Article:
“Maybe there is a beast… maybe it’s only us.”
— William Golding, Lord of the Flies
Them kids are crazy! William Golding really does dig deep into the soul of children to extrapolate human nature and all its ugliness. You’d think that children would be safe from all the evil that men are capable of. Let him tell you a story of kids surviving a plane crash and being stranded on a island. You’ll be convinced by the end of this one that there’s nothing pure and innocent in life when your life is at stake. With very little experience and only adults as a reference, these kids can only attempt to reproduce the safety of reason and the comfort of structure. Lord of the Flies is a story that will take these children deep into the wilderness, alongside the lush green trees and wide blue skies, and leave them with the colossal task of finding a way back to their lives, or even a safe path out of their predicament. However, this island has other plans for them. Can these boys come out of it all unscratched or stained by the vile behaviours that resides within us all?
Lord of the Flies follows a group of kids who finds themselves stuck on an island with no adults. Looking to be rescued, Ralph, our main protagonist, with his newfound friend known for his slightly rounder build, create an assembly and succeed in rounding up every other children stuck on this island. As they attempt to find ways to be rescued, they slowly discover a strange beast that seems to be terrorizing the young ones. It is from this moment forward that the story builds up and exposes the struggles of having a coherent and functional group that can work together in order to assure the safety and well-being of everyone. From conflicts in leadership to the understanding of reason, Lord of the Flies offers us a captivating and tragic story that attempts to simulate the very problems that mankind suffers through, whether it comes from kids or adults. It is safe to say that William Golding leaves no stone unturned as he shares his vision of civilization and the plunge into savagery.
I did really enjoy all the symbolism in this book. The conch, the fire or the pig, everything in this book referred to something bigger and much more important. It might convey hope one second, rules another or even power at times. The story makes you reflect beyond its simple first layer and its basic survival story. William Golding does a wonderful job in giving each character their own identity and making them feel alive with their unique voice. It’s not an easy task to create believable young characters like the ones in this story. They’re fascinating in their own rights. I liked how the dialogue was easy to follow and really highlighted their age and inexperience—and also the fact that they’re boys at the end of the day—while the narration gave the book much more depth and brought the darker edge of this novel on the forefront. As the story unfolds, there’s nothing pretty left on this island. Everything will be charred and depressing. Don’t be surprised if you can’t believe what you’re reading. These kids are really nuts.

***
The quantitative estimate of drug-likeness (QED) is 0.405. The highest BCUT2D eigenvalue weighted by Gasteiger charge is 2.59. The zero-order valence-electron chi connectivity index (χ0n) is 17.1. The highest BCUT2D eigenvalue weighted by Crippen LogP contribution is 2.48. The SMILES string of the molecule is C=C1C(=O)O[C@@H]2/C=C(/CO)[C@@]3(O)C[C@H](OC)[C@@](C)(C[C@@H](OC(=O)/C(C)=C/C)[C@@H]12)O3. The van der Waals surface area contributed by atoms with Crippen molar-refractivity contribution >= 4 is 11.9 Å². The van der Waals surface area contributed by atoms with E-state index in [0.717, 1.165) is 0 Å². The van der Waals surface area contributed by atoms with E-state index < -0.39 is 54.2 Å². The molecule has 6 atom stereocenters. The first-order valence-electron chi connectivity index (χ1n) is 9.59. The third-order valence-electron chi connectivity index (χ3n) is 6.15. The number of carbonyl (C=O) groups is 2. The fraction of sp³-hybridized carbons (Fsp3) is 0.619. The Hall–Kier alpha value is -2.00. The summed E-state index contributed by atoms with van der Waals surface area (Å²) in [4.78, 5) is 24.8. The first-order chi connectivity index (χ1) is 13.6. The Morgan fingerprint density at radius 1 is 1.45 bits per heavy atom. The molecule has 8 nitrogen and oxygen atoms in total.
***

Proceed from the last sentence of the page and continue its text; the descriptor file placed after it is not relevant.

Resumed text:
But is it their fault? I don’t think so. What the author does with this unique premise is deliver a message that should shock ever fiber of your body. However, for readers in our time and age, the impact was far less straggering. The world we live in is messed up and we all know by now that we are capable of insane things. We aren’t just talking about lies and little bruises. Deep down, we’re all capable of dark and dirty things that we’ve grown to know as forbidden. I believe Lord of the Flies was released in a period that needed something shocking and eye-opening. It definitely delivered. However, reading this today, with so many stories and ugly truths that have been unveiled to us, it sort of failed to hit its mark. I felt like the direction this book was going was one that can be foreseen, which sort of took away a little bit of the fun of reading through this classic. However, I am far from saying that this was a bad story. Hell no. Lord of the Flies lives up to its reputation and does wonders in conveying a tragedy about our deepest and darkest impulses.
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MY OVERALL RATING: ★★★☆☆/